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Film & Media Studies

If you don’t know how to use media, media will use you.

Film and Media Studies seeks to understand the moving image—something that we engage with, use to communicate, and are entertained by, almost every day. Simply watching lots of media does not teach us how media works, and how media works on us—as individuals and as a culture. Film and Media Studies deals with the study of the moving image in everything from cinema to television to video art to the internet to video games and well beyond—any moving image that can be seen on any kind of screen.

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Requirements & Courses

Goals for Majors in Film and Media Studies

  • The ability to critically analyze works from a wide variety of moving image media (e.g., cinema, television, video art, streaming video, mobile apps, video games, GIFs) and artistic modes (e.g., narrative, documentary, experimental)
  • A keen awareness of moving images’ contexts (political, historical, cultural, technological, industrial and social) and how these evolve over the life of their circulation
  • Research skills that cover a range of types and levels—basic Internet research, in-depth scholarly research, archival research—and an understanding of how to use different kinds of research appropriately
  • An ability to make creative media, at least an introductory production level, with a critical eye and reflective mindset
  • Proficiency at sharing ideas effectively through three types of communication:
    • Written: majors will be able to write clearly and persuasively in a range of formats and for a range of audiences (e.g., blog posts, short response papers, conference abstracts, in-depth research papers)
    • Spoken: majors will be able to present ideas orally in a range of settings (e.g., one-on-one with the instructor, in small discussion groups, in large classroom discussions, through in-class presentations)
    • Media: beyond the form of creative media-making majors learns in their production classes, they will also learn to communicate scholarly ideas about media through media (e.g., by making websites, video essays, podcasts, GIS mapping projects)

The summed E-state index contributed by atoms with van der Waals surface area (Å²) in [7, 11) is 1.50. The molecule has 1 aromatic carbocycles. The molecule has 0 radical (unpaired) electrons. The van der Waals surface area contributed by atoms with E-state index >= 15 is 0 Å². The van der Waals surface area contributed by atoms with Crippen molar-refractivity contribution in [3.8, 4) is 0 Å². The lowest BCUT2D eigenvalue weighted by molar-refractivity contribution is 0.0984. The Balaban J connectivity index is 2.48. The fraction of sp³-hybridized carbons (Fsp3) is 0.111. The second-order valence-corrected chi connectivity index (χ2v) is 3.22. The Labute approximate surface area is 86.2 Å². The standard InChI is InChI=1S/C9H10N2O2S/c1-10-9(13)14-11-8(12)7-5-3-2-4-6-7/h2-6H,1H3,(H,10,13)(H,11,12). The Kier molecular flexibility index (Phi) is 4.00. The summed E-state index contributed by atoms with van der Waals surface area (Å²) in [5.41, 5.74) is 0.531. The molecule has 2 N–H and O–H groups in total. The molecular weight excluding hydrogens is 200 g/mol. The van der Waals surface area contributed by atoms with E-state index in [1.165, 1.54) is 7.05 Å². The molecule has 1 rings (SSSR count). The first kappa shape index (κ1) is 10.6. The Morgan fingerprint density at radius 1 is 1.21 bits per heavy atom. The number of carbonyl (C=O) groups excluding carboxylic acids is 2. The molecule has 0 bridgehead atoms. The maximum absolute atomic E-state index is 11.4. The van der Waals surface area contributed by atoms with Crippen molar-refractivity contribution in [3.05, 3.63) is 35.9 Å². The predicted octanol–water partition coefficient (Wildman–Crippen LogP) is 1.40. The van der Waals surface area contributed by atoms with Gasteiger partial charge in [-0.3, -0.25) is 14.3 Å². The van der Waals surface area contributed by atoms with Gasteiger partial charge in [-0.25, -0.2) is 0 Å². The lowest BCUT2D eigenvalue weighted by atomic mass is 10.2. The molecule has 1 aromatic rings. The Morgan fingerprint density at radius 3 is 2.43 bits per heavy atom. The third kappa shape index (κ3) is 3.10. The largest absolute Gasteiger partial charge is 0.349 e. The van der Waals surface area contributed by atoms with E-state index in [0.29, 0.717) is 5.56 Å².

Film and Media Studies Major

Requirements

Ten courses

  1. FMS 150
  2. One media history course (a survey course covering approximately 50 years of one moving image medium’s global history): FMS 250FMS 251 or other course in the Five Colleges with adviser approval.
  3. FMS 290
  4. One film, video, digital production and/or screenwriting course: FMS 280FMS 281, FMS 282, FMS 283 or other course in the Five Colleges with adviser approval.
  5. Three courses in a focus, normally chosen by the second semester of junior year, designed by the student in consultation with the adviser; at least one course must be taken at the advanced level. Focus areas include, but are not limited to:
    • Theories of film and/or other media
    • Production
    • National/transnational cinemas and/or other media industries
    • Intersectionality (emphasizing some meaningful conceptual combination of gender, sexuality, race/ethnicity, class, ability, age, and more)
    • Moving image audiences and cultures
    • Comparative genres
    • Avant-garde/experimental
    • Documentary/non-fiction
    • Media histories
    • Media industry studies
    • Television studies
    • Digital media
    • Popular culture
  6. Three additional electives
Major Requirement Details
  • No more than four courses in the major can be production courses.
  • Three courses must be taken at the advanced level, at least one of which must be a 300-level seminar.
  • One course must centrally address alternatives to commercial media (e.g., documentary or experimental/avant-garde work).
  • Only one component course (in which the moving image figures significantly but is not the central focus of the course) may count for the major.

Honors

Admission by permission of the department.

Film and Media Studies Minor

Requirements

Six courses

  1. FMS 150
  2. FMS 290 or an FMS 300-level seminar
  3. Four electives
  • All courses to be taken at Smith except by permission of the chair or minor adviser.
  • No more than two courses in the minor can be production courses.

Courses

FMS 150 Introduction to Film and Media Studies (4 Credits)